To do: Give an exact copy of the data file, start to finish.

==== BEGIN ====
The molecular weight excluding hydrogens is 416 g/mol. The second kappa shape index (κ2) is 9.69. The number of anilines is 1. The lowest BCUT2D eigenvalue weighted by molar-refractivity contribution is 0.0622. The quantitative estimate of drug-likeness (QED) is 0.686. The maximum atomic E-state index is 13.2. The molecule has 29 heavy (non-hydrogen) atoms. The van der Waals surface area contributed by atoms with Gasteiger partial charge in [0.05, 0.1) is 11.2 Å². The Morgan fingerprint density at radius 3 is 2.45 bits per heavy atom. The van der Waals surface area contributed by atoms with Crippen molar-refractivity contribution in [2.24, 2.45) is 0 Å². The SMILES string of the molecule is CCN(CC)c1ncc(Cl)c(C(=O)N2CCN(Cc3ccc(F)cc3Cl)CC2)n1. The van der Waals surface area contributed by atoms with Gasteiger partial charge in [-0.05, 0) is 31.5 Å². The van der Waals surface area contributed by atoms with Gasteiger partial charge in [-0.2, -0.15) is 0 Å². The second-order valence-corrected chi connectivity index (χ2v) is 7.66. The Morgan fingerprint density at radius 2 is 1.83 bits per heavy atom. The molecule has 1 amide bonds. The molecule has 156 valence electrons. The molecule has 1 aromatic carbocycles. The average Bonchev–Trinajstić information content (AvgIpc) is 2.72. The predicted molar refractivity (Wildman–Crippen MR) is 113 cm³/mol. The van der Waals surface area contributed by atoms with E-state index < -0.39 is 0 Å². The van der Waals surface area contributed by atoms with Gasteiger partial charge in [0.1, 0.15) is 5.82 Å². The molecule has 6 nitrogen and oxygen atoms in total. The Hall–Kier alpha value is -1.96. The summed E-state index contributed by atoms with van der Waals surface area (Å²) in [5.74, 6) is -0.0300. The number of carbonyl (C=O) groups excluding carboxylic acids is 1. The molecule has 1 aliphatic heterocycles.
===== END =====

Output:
The molecular weight excluding hydrogens is 416 g/mol. The second kappa shape index (κ2) is 9.69. The number of anilines is 1. The lowest BCUT2D eigenvalue weighted by molar-refractivity contribution is 0.0622. The quantitative estimate of drug-likeness (QED) is 0.686. The maximum atomic E-state index is 13.2. The molecule has 29 heavy (non-hydrogen) atoms. The van der Waals surface area contributed by atoms with Gasteiger partial charge in [0.05, 0.1) is 11.2 Å². The Morgan fingerprint density at radius 3 is 2.45 bits per heavy atom. The van der Waals surface area contributed by atoms with Crippen molar-refractivity contribution in [2.24, 2.45) is 0 Å². The SMILES string of the molecule is CCN(CC)c1ncc(Cl)c(C(=O)N2CCN(Cc3ccc(F)cc3Cl)CC2)n1. The van der Waals surface area contributed by atoms with Gasteiger partial charge in [-0.05, 0) is 31.5 Å². The van der Waals surface area contributed by atoms with Gasteiger partial charge in [-0.2, -0.15) is 0 Å². The second-order valence-corrected chi connectivity index (χ2v) is 7.66. The Morgan fingerprint density at radius 2 is 1.83 bits per heavy atom. The molecule has 1 amide bonds. The molecule has 156 valence electrons. The molecule has 1 aromatic carbocycles. The average Bonchev–Trinajstić information content (AvgIpc) is 2.72. The predicted molar refractivity (Wildman–Crippen MR) is 113 cm³/mol. The van der Waals surface area contributed by atoms with E-state index < -0.39 is 0 Å². The van der Waals surface area contributed by atoms with Gasteiger partial charge in [0.1, 0.15) is 5.82 Å². The molecule has 6 nitrogen and oxygen atoms in total. The Hall–Kier alpha value is -1.96. The summed E-state index contributed by atoms with van der Waals surface area (Å²) in [5.74, 6) is -0.0300. The number of carbonyl (C=O) groups excluding carboxylic acids is 1. The molecule has 1 aliphatic heterocycles.